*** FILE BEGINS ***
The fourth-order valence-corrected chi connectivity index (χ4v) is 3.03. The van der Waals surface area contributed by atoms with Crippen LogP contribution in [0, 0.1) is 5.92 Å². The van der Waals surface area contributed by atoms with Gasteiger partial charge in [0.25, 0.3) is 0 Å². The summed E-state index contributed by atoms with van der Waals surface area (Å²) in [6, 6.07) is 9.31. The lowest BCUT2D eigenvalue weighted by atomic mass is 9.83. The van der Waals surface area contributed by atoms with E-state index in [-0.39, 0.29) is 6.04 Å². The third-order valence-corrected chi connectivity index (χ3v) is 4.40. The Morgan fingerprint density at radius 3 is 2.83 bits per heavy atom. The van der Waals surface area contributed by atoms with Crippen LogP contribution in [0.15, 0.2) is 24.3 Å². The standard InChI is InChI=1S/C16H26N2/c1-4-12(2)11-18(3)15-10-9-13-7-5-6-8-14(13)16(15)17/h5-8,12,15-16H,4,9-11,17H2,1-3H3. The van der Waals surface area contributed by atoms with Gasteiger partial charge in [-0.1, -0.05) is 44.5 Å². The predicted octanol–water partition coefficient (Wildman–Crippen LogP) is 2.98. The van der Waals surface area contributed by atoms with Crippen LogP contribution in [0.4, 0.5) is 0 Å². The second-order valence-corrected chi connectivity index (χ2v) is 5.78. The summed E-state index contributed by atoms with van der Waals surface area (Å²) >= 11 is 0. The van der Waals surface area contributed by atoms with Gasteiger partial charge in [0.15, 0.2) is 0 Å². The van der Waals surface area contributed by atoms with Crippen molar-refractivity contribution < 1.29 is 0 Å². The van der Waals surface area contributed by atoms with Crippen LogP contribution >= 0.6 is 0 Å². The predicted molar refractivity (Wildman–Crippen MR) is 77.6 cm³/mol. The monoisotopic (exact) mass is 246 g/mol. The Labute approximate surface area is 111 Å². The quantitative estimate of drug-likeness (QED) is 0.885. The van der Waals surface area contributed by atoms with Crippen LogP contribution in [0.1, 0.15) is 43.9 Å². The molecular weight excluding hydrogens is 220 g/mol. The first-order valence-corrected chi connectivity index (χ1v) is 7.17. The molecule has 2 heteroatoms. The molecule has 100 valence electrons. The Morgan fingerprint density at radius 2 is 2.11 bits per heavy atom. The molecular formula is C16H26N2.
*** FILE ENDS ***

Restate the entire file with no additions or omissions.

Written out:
The fourth-order valence-corrected chi connectivity index (χ4v) is 3.03. The van der Waals surface area contributed by atoms with Crippen LogP contribution in [0, 0.1) is 5.92 Å². The van der Waals surface area contributed by atoms with Gasteiger partial charge in [0.25, 0.3) is 0 Å². The summed E-state index contributed by atoms with van der Waals surface area (Å²) in [6, 6.07) is 9.31. The lowest BCUT2D eigenvalue weighted by atomic mass is 9.83. The van der Waals surface area contributed by atoms with E-state index in [-0.39, 0.29) is 6.04 Å². The third-order valence-corrected chi connectivity index (χ3v) is 4.40. The Morgan fingerprint density at radius 3 is 2.83 bits per heavy atom. The van der Waals surface area contributed by atoms with Crippen LogP contribution in [0.15, 0.2) is 24.3 Å². The standard InChI is InChI=1S/C16H26N2/c1-4-12(2)11-18(3)15-10-9-13-7-5-6-8-14(13)16(15)17/h5-8,12,15-16H,4,9-11,17H2,1-3H3. The van der Waals surface area contributed by atoms with Gasteiger partial charge in [-0.1, -0.05) is 44.5 Å². The predicted octanol–water partition coefficient (Wildman–Crippen LogP) is 2.98. The van der Waals surface area contributed by atoms with Crippen LogP contribution in [0.4, 0.5) is 0 Å². The second-order valence-corrected chi connectivity index (χ2v) is 5.78. The summed E-state index contributed by atoms with van der Waals surface area (Å²) >= 11 is 0. The van der Waals surface area contributed by atoms with Gasteiger partial charge in [0.15, 0.2) is 0 Å². The van der Waals surface area contributed by atoms with Crippen molar-refractivity contribution < 1.29 is 0 Å². The van der Waals surface area contributed by atoms with Crippen LogP contribution >= 0.6 is 0 Å². The predicted molar refractivity (Wildman–Crippen MR) is 77.6 cm³/mol. The monoisotopic (exact) mass is 246 g/mol. The Labute approximate surface area is 111 Å². The quantitative estimate of drug-likeness (QED) is 0.885. The van der Waals surface area contributed by atoms with Crippen LogP contribution in [0.1, 0.15) is 43.9 Å². The molecular weight excluding hydrogens is 220 g/mol. The first-order valence-corrected chi connectivity index (χ1v) is 7.17. The molecule has 2 heteroatoms. The molecule has 100 valence electrons. The Morgan fingerprint density at radius 2 is 2.11 bits per heavy atom. The molecular formula is C16H26N2.